Delhiwale: The house of zari

An entire household is contained in this room. This household contains a life that has largely disappeared.

The second floor apartment in Old Delhi’s Gali Chandi Wali houses a family of zardozi karigars (workers) who “design, embroider and manufacture fabrics of zari thread by hand.”

This afternoon, Muhammed Afaq is finishing an embroidery on his traditional “karchup” wooden desk. His younger brother Irshad is doing something similar. Both are perched on the floor. Afaq’s wife, Saira Bano, is sitting on the double bed, combing her hair. Their elder daughter Neha is attending a mehndi-design class at Fatima Academy in Lal Kuan. The younger Ilma, a 10th standard student, is at Anglo-Arabic School in Ajmeri Gate.

“Two of us — we are four brothers — work jointly,” says Afaq in his soothing please-feel-at-home voice. All brothers have their independent domestic territories in the aged mansion adorned with steep staircases, arched doorways and taaks. These different rooms house the sons of late Muhammed Iqbal, a zardozi artisan, who was the son of Muhammed Islam, who too was a zardozi artisan.

Irshad picks a zari thread, “See, it is of copper, which is coated with (imitation) gold … it is slightly more sakht (stiffer) than other threads.”

This sight of zardozi karigars working at home, often with hired labourers, was common in the Walled City until 30 years ago, before the upsurge in “factory production” and “synthetic embroidery.” The brothers, though, continue to receive assignments, including from abroad. “We mostly make badges for colleges and clubs,” mutters Irshad. He shows a photo of a flag on his mobile phone that they made for a client in Israel.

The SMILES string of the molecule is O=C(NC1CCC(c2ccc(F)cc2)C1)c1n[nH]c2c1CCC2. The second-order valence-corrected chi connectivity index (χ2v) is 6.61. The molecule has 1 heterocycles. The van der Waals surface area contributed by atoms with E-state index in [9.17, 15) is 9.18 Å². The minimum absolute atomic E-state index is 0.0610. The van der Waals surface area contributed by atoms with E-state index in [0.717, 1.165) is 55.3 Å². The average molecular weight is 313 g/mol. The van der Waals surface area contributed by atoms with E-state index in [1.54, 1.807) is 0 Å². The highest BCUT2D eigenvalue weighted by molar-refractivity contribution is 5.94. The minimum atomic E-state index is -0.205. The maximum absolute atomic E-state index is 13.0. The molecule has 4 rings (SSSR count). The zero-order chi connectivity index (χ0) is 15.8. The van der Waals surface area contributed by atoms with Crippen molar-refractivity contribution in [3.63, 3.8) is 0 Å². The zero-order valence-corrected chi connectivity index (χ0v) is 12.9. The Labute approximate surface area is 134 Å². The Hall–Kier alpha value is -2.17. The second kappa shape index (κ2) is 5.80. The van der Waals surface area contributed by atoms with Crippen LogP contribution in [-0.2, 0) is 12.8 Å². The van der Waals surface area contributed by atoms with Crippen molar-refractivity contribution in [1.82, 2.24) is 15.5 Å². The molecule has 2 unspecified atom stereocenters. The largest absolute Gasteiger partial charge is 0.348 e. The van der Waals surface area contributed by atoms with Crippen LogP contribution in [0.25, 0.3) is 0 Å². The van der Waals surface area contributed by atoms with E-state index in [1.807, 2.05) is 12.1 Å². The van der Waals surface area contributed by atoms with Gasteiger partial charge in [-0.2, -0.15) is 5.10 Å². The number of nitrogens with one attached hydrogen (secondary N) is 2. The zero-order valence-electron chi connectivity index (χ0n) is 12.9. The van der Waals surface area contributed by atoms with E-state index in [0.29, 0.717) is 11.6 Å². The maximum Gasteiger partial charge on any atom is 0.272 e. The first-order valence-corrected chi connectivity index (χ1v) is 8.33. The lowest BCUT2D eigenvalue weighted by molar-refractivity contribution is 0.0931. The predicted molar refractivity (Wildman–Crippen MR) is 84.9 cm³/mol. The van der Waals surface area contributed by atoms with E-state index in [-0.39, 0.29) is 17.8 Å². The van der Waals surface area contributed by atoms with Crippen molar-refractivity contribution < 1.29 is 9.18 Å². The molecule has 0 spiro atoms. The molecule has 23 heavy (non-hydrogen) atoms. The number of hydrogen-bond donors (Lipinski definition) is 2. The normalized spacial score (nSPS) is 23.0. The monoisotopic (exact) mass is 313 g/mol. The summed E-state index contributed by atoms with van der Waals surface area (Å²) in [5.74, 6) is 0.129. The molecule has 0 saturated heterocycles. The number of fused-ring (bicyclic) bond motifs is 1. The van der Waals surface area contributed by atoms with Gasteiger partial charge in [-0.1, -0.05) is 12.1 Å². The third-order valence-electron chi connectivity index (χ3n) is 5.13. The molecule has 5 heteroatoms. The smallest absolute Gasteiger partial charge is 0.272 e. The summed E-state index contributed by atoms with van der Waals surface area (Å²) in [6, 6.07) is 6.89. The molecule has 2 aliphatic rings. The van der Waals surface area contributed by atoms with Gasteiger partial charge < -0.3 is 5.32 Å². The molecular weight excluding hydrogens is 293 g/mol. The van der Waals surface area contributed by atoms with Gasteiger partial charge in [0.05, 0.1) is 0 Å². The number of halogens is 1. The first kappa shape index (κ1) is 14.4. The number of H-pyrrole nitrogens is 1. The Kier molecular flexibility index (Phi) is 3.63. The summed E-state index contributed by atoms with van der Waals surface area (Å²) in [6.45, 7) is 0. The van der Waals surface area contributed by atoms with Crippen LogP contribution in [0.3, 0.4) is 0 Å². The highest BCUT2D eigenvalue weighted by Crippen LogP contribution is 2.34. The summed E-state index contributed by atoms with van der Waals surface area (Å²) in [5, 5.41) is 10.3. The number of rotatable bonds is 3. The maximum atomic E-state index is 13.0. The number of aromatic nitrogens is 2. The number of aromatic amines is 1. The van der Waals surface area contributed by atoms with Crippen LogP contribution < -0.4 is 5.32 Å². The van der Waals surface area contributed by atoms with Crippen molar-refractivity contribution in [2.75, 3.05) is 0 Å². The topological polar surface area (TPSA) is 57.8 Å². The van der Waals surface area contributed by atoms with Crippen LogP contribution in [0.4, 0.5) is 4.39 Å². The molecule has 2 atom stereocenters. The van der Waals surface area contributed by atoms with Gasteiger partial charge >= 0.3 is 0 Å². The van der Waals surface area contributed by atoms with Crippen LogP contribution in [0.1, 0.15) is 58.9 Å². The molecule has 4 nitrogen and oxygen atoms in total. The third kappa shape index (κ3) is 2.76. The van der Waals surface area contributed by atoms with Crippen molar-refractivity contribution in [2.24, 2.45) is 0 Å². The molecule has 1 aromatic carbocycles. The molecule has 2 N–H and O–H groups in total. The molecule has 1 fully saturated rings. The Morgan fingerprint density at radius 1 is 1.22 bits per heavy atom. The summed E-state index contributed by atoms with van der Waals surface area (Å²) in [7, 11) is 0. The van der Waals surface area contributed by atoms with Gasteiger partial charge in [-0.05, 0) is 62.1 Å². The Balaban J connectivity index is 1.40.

These days the work the family executes at home is limited to making sample designs. “Once the client gives an ok, we purchase the raw materials and hand them to our labour (sic).” The labourers lived in Old Delhi, and would come daily to the houses of artisans, where they would work with the family. Today, many of these labourers reside in distant Gurugram, Afaq explains, obliging him to frequent day-long commutes.

Continuing the traditions of such families, where women too would be a part of zari production, Afaq’s wife regularly gives a helping hand. Saira Bano’s father, Muhammed Nazir, was a zardozi artisan too.

Afaq and Saira Bano are determined that their girls must secede from their heritage. “Our handwork demands too much effort, yields too little money… our daughters willl find other professions,” the mother says. “Definitely, 100 percent,” asserts the father solemnly.

Minutes later, Ilma arrives from her school. She climbs on the bed; and embraces Saira Bano, who kisses her head.